C L I C K
You see, next Monday, my three children will return to their school building for the first time since last March.
My 5 year old will go to her first day of in-person kindergarten. Ever.
In her lifetime on this Earth.
My youngest child is now in elementary school.
The Pandemic first cursed and then blessed me as mother with an encore of 3 young children at home. This stage *should* have wrapped up last July when they all went to school together for the first time. But instead, it’s wrapping up now.
I’m no longer a parent of “young children.” I no longer find myself trudging up the impossible hill of a parking lot at Trader Joe’s. The cart piled high with groceries, a babe in the seat leaning forward to grab my hair, a toddler beside me with her little hand upon the cart, and a pre-schooler owning his oldest child status by walking inches away from my other side. All three children bursting with aliveness, joy and insatiable exploration of the world.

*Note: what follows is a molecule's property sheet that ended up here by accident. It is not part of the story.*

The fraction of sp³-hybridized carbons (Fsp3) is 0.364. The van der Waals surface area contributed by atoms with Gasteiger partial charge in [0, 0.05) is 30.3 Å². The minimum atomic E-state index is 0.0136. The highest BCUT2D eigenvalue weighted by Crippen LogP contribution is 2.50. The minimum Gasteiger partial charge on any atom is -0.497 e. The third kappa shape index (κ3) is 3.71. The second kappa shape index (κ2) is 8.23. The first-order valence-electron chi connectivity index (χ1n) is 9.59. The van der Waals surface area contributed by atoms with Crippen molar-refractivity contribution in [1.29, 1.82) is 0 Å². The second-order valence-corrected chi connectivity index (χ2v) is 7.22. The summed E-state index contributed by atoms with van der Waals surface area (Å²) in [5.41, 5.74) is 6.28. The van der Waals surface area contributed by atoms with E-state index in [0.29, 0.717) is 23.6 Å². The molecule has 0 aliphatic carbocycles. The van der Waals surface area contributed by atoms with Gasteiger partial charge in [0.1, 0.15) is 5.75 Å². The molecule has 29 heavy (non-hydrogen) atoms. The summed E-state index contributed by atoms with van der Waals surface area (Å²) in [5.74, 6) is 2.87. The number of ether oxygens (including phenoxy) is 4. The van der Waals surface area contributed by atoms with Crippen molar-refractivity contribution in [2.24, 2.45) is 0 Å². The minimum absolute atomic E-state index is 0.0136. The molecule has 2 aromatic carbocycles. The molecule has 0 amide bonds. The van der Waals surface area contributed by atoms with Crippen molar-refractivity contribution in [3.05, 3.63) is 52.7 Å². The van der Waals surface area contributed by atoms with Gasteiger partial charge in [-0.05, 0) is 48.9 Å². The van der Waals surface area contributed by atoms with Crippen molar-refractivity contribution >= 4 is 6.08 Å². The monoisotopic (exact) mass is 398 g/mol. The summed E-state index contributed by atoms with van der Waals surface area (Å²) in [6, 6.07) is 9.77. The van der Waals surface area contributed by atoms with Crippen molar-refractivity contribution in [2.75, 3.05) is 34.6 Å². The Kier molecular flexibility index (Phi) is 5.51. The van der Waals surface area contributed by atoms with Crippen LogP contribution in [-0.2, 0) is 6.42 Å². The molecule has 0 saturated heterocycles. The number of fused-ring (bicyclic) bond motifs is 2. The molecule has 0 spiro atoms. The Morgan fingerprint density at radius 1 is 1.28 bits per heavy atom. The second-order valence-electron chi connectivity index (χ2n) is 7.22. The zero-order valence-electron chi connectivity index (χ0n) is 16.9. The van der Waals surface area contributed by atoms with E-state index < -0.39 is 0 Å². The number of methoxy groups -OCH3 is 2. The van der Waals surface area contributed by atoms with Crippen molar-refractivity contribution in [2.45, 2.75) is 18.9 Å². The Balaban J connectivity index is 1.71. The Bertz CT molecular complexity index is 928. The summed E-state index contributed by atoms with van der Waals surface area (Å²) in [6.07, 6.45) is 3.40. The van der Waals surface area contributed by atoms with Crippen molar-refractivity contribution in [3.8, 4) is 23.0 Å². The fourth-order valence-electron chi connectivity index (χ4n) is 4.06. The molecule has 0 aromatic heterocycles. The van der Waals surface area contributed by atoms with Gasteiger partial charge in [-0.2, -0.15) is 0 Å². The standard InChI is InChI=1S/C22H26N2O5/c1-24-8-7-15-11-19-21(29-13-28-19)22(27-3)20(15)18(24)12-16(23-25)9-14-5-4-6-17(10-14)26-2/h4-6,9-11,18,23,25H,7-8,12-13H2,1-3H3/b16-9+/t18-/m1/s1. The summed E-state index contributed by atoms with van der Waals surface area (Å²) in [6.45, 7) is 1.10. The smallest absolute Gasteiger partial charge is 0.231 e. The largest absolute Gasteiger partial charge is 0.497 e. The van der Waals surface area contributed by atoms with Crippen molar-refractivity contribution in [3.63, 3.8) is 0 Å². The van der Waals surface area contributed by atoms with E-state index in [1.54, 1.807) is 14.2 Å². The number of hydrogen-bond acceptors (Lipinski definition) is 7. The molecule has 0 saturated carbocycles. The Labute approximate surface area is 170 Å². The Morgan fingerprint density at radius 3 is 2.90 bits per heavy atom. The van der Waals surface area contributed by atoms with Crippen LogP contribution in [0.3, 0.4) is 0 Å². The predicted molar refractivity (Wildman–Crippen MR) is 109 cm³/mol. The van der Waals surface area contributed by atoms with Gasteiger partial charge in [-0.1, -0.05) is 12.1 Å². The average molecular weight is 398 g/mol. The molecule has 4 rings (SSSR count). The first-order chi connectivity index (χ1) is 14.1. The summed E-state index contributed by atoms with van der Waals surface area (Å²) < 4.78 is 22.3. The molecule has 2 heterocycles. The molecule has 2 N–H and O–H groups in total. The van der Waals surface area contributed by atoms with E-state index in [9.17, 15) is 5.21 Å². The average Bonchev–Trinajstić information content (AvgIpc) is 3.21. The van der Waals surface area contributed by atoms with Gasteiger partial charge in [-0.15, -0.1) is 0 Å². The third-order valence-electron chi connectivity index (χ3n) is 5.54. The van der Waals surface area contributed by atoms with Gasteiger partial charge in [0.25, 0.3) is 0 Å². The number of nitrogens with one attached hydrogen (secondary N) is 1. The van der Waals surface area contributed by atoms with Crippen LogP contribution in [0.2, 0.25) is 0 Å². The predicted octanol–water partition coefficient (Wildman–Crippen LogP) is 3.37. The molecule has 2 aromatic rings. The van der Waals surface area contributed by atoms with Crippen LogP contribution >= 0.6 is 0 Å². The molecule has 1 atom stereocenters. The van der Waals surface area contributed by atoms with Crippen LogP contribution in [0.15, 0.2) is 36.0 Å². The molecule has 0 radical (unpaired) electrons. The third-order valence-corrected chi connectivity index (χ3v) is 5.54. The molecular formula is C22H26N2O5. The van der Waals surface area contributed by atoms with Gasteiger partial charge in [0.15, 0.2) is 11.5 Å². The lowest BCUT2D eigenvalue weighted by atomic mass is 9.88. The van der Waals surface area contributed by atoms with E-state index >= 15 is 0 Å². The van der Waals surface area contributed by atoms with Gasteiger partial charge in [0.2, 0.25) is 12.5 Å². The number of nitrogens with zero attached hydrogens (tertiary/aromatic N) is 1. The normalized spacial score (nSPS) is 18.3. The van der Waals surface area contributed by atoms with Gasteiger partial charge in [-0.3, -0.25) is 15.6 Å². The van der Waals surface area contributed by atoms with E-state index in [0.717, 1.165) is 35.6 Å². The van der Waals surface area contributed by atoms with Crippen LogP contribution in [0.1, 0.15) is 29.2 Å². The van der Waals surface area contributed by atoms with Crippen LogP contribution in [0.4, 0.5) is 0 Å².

Under my watch.
The curtain is falling on that Act.
I don’t need someone to convince me that my hands are still full and that the work of parenting isn’t going anywhere and that in fact it will get more beautiful / harder than it ever was.
Others tell me such things and I can for sure observe them. But that’s not where I am yet.
I’m walking through the door of tomorrow.
I’m scared. We’ve been enmeshed with each over for 11 months. Will Nora be okay going from 100% home to 7 hours a day 5 days a week away from us? This fear is a panic bug skittering around in my chest looking for the way out. “Where is the friggin’ exit from this place?” it chitters.
I’m sad. To see them go. To feel them go. To feel this time of messy innocence slip drip through my fingers.
I’m tired. My heroic mind skip hops after a flavor of the day attraction distraction. It’s landed on perfecting my business model. “MUST DO IT ALL! ASAP!” orders the little General waving the baton in my head. He’s saving me from my own (surely) sorry demise.
But the veil he’s dropped is flimsy. It’s billowing in the wind and I can see what’s under it.
Now is under it.
This sad. This scared. This tired.
I love these kids and this life. With its indulgences and ignorances. With its infinite joys and infinite sufferings. With its screw ups and prize wins. With its constant learning. I love this life.
Hey… look at that.
I think I found that remote control after all.
Watch this short video for your own 4 minute pause and try my words in your very own way.
Thanks for being here. It brings me joy and wonder to feel you with me.
Take good care,